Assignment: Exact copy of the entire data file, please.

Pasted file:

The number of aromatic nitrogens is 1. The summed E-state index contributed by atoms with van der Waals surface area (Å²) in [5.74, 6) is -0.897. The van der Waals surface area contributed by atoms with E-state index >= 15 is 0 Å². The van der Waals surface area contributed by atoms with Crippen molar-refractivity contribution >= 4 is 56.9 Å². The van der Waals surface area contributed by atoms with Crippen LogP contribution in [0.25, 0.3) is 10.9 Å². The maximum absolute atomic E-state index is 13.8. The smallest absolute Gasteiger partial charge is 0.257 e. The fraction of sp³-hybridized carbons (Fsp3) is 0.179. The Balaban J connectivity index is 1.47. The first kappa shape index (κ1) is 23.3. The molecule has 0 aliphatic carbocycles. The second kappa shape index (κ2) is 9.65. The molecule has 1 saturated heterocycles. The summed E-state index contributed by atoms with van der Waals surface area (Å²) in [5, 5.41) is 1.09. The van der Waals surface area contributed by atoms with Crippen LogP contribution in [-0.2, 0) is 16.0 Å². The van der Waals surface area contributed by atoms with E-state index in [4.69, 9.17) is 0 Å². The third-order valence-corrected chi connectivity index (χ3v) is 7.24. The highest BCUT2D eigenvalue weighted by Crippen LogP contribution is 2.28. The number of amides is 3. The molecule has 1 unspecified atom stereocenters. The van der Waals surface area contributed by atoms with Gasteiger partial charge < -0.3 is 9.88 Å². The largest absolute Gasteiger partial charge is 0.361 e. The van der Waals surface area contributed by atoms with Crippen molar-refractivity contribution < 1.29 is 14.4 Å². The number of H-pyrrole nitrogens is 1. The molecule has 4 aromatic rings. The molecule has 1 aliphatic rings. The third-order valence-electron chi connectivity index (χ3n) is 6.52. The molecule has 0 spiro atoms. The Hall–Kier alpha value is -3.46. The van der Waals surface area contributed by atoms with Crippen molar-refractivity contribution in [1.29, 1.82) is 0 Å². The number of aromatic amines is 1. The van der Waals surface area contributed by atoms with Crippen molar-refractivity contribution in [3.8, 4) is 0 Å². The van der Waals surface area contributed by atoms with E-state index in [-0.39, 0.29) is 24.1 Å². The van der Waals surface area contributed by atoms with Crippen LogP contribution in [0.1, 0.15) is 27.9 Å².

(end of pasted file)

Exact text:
The number of aromatic nitrogens is 1. The summed E-state index contributed by atoms with van der Waals surface area (Å²) in [5.74, 6) is -0.897. The van der Waals surface area contributed by atoms with E-state index >= 15 is 0 Å². The van der Waals surface area contributed by atoms with Crippen molar-refractivity contribution >= 4 is 56.9 Å². The van der Waals surface area contributed by atoms with Crippen LogP contribution in [0.25, 0.3) is 10.9 Å². The maximum absolute atomic E-state index is 13.8. The smallest absolute Gasteiger partial charge is 0.257 e. The fraction of sp³-hybridized carbons (Fsp3) is 0.179. The Balaban J connectivity index is 1.47. The first kappa shape index (κ1) is 23.3. The molecule has 0 aliphatic carbocycles. The second kappa shape index (κ2) is 9.65. The molecule has 1 saturated heterocycles. The summed E-state index contributed by atoms with van der Waals surface area (Å²) in [5, 5.41) is 1.09. The van der Waals surface area contributed by atoms with Crippen LogP contribution in [-0.2, 0) is 16.0 Å². The van der Waals surface area contributed by atoms with E-state index in [4.69, 9.17) is 0 Å². The third-order valence-corrected chi connectivity index (χ3v) is 7.24. The highest BCUT2D eigenvalue weighted by Crippen LogP contribution is 2.28. The number of amides is 3. The molecule has 1 unspecified atom stereocenters. The van der Waals surface area contributed by atoms with Gasteiger partial charge < -0.3 is 9.88 Å². The largest absolute Gasteiger partial charge is 0.361 e. The van der Waals surface area contributed by atoms with Crippen molar-refractivity contribution < 1.29 is 14.4 Å². The number of H-pyrrole nitrogens is 1. The molecule has 4 aromatic rings. The molecule has 1 aliphatic rings. The third-order valence-electron chi connectivity index (χ3n) is 6.52. The molecule has 0 spiro atoms. The Hall–Kier alpha value is -3.46. The van der Waals surface area contributed by atoms with Crippen molar-refractivity contribution in [1.29, 1.82) is 0 Å². The number of aromatic amines is 1. The van der Waals surface area contributed by atoms with Crippen molar-refractivity contribution in [3.8, 4) is 0 Å². The van der Waals surface area contributed by atoms with E-state index in [-0.39, 0.29) is 24.1 Å². The van der Waals surface area contributed by atoms with Crippen LogP contribution in [0.1, 0.15) is 27.9 Å².